Deep Thoughts, by Alexander Tyler

About the time our original 13 states adopted their new constitution, Alexander Tyler, a Scottish history professor at the University of Edinburgh, had this to say about the fall of the Athenian Republic some 2,000 years prior:

A democracy cannot exist as a permanent form of government. It can only exist until the voters discover that they can vote themselves largesse (generous gifts) from the public treasury.

From that moment on the majority always votes for the candidates promising the most benefits from the public treasury, with the result that a democracy always collapses over loose fiscal policy, (which is) always followed by a dictatorship.

The average age of the world’s greatest civilization has been two hundred years. These nations have
progressed through this sequence.

1. From bondage to spiritual faith;
2. From spiritual faith to great courage;
3. From courage to liberty;
4. From liberty to abundance;
5. From abundance to complacency;
6. From complacency to apathy;
7. From apathy to dependence;
8. From dependence back into bondage

Courtesy of John Shuey.

  1. “The American Republic will endure, until politicians realize they can bribe the people with their own money.” – Alex de Tocqueville

  2. … and what better way to do it than through a printing press!

    The political class doesn’t have to increase the rate of taxation. Just hidden taxation via inflation. Which is happening at an alarming rate. The coming financial crises is going to be utterly hilarious to see what stupid Americans and their politicians come up with as “The Reason”. I am sure they will be creative.

  3. We are well on our way down the highway to hell. And yes there will be inflation! Why do you think the Fed no longer publishes the M3 figures?

  4. The United States of Welfare for everyone.

    The voters do it every time, vote for the candidates that offer the most in “entitlements” which is doublespeak for welfare for everyone.

    Mike, you are absolutely correct on this one. Everyone is looking for something for nothing. Now we have too many takers and not enough givers. We are doomed. It is not war that will unhinge us, but going broke trying to give everyone “benefits”. What happened to the work ethic?

  5. They wanted some and, in fact, demanded a share. But the little red hen
    said, “No, I shall eat all five loaves.”

    “Excess profits!” cried the cow.

    “Capitalist leech!” screamed the duck.

    “I demand equal rights!” yelled the goose.

    The pig just grunted in disdain.

    And they all painted “Unfair!” picket signs and marched around and
    around the little red hen, shouting obscenities.

    Then a government agent came, he said to the little red hen, “You must
    not be so greedy.”

  6. I was about to say that no truer words have ever been spoken. Well, maybe they were never spoken at all, at least not by this particular person.

  7. The quote came from Tyler’s 1778 book, ‘The Cycle of Democracy’, which the Snopes “expert” didn’t bother to investigate. I haven’t personally read it to verify, but I tend to believe mulitple, credible sources over one dude’s opinion on Snopes.

  8. Mike — do yourself a favor; edit this post to include the book, page, paragraph citation for the quote?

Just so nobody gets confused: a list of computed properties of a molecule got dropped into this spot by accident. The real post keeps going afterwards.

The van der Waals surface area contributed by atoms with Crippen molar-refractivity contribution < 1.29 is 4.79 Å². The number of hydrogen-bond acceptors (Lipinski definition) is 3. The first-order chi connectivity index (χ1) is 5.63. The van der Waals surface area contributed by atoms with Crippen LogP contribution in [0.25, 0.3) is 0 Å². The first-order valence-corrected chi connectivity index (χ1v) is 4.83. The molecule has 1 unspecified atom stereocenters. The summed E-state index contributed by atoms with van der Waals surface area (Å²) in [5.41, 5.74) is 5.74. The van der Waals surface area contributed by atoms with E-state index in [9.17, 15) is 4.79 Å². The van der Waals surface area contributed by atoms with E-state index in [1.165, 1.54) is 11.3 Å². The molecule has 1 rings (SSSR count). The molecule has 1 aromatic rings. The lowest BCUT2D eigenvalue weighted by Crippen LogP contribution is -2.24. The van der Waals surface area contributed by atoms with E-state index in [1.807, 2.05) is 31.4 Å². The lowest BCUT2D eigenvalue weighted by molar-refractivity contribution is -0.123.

Just a thought/suggestion.

  9. Ian,

    The exact location in the book is not of my concern. The content of the quote is.

  10. It’s a good quote, standing on its own. But the attribution is still in question.

    Each quote can be traced back at least as far as the 1950s, but only with anonymous attribution. Specific attributions, such as those to Tytler, only came later. And, of course, the quotes cannot be found to have appeared together until the 1970s. Each quote has been the subject of authorship inquiries in The New York Times and American Notes & Queries, both of which are notoriously good at verifying authorship of works, but neither of which could provide an author for these quotes.

  11. Good find Hampton. The general concensus is that it is Tyler’s quote. In fact many books have been written attributing the quote to him. Go to Google Book Search and see for yourself.

    Now if I could just get my hands on a copy of ‘The Cycle of Democracy’…

  12. Everyone has a general consensus because of the unverified attributions documented above. As for the book, I can’t even verify its existence. I wish you luck. :)

  13. I didn’t think more needed to be said, if one thoroughly reads the link hampton provided examining the convoluted history of this quote, in particular how the probably-false attribution to Tytler grew over the years.

    But since you brought it up again. You are not going to find a book that almost certainly does not exist.,0&SA=Woodhouselee%2C%20Alexander%20Fraser%20Tytler%2C%20Lord%2C%201747%2D1813&PID=1020&SEQ=20060414154520&SID=3
    I mean, unless I found the wrong entry in the catalog system.

    I suppose there is something in human nature that makes one feel the need to attach an authority to an idea, rather than examining it on its own merits. Inconveniently, making that authority a historian, and claiming this pattern holds in history causes the reader to avoid doing that examination on their own.

  14. I really don’t care if it was Bozo the Clown that made up the quote… I still like it.

  15. I suppose there is something in human nature that makes one feel the need to attach an authority to an idea, rather than examining it on its own merits.

    I couldn’t agree more.